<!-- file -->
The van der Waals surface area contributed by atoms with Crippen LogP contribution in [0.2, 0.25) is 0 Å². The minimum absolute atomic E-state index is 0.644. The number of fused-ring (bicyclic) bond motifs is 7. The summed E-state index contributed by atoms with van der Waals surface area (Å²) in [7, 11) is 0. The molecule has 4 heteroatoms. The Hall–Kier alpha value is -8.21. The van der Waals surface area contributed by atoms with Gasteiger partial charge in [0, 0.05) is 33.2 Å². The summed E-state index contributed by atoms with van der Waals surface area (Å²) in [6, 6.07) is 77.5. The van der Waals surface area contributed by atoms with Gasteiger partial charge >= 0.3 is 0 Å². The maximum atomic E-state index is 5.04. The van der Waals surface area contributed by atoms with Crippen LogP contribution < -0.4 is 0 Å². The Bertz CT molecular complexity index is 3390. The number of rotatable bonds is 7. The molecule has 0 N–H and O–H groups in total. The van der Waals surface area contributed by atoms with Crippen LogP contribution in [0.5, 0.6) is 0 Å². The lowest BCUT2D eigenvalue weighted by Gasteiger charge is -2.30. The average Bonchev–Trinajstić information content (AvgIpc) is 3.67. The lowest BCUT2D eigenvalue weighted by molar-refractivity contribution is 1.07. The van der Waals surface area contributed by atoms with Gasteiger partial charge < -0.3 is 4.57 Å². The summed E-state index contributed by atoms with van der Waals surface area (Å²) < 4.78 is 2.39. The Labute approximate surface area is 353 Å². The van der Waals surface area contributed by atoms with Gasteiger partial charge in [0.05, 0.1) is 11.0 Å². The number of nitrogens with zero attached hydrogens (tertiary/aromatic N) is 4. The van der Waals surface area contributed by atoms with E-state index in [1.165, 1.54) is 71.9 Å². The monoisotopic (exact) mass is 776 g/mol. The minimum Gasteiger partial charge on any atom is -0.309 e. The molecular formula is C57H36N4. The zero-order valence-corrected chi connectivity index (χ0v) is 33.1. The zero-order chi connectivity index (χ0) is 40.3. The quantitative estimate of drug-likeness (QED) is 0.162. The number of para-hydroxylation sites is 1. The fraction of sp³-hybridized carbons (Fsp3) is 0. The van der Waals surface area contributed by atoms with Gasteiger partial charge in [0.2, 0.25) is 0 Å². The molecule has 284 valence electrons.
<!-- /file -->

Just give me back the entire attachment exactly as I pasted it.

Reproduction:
The van der Waals surface area contributed by atoms with Crippen LogP contribution in [0.2, 0.25) is 0 Å². The minimum absolute atomic E-state index is 0.644. The number of fused-ring (bicyclic) bond motifs is 7. The summed E-state index contributed by atoms with van der Waals surface area (Å²) in [7, 11) is 0. The molecule has 4 heteroatoms. The Hall–Kier alpha value is -8.21. The van der Waals surface area contributed by atoms with Gasteiger partial charge in [0, 0.05) is 33.2 Å². The summed E-state index contributed by atoms with van der Waals surface area (Å²) in [6, 6.07) is 77.5. The van der Waals surface area contributed by atoms with Gasteiger partial charge >= 0.3 is 0 Å². The maximum atomic E-state index is 5.04. The van der Waals surface area contributed by atoms with Crippen LogP contribution < -0.4 is 0 Å². The Bertz CT molecular complexity index is 3390. The number of rotatable bonds is 7. The molecule has 0 N–H and O–H groups in total. The van der Waals surface area contributed by atoms with Crippen LogP contribution in [0.5, 0.6) is 0 Å². The lowest BCUT2D eigenvalue weighted by Gasteiger charge is -2.30. The average Bonchev–Trinajstić information content (AvgIpc) is 3.67. The lowest BCUT2D eigenvalue weighted by molar-refractivity contribution is 1.07. The van der Waals surface area contributed by atoms with Gasteiger partial charge < -0.3 is 4.57 Å². The summed E-state index contributed by atoms with van der Waals surface area (Å²) < 4.78 is 2.39. The Labute approximate surface area is 353 Å². The van der Waals surface area contributed by atoms with Gasteiger partial charge in [0.05, 0.1) is 11.0 Å². The number of nitrogens with zero attached hydrogens (tertiary/aromatic N) is 4. The van der Waals surface area contributed by atoms with E-state index in [1.165, 1.54) is 71.9 Å². The monoisotopic (exact) mass is 776 g/mol. The minimum Gasteiger partial charge on any atom is -0.309 e. The molecular formula is C57H36N4. The zero-order valence-corrected chi connectivity index (χ0v) is 33.1. The zero-order chi connectivity index (χ0) is 40.3. The quantitative estimate of drug-likeness (QED) is 0.162. The number of para-hydroxylation sites is 1. The fraction of sp³-hybridized carbons (Fsp3) is 0. The van der Waals surface area contributed by atoms with Gasteiger partial charge in [0.2, 0.25) is 0 Å². The molecule has 284 valence electrons.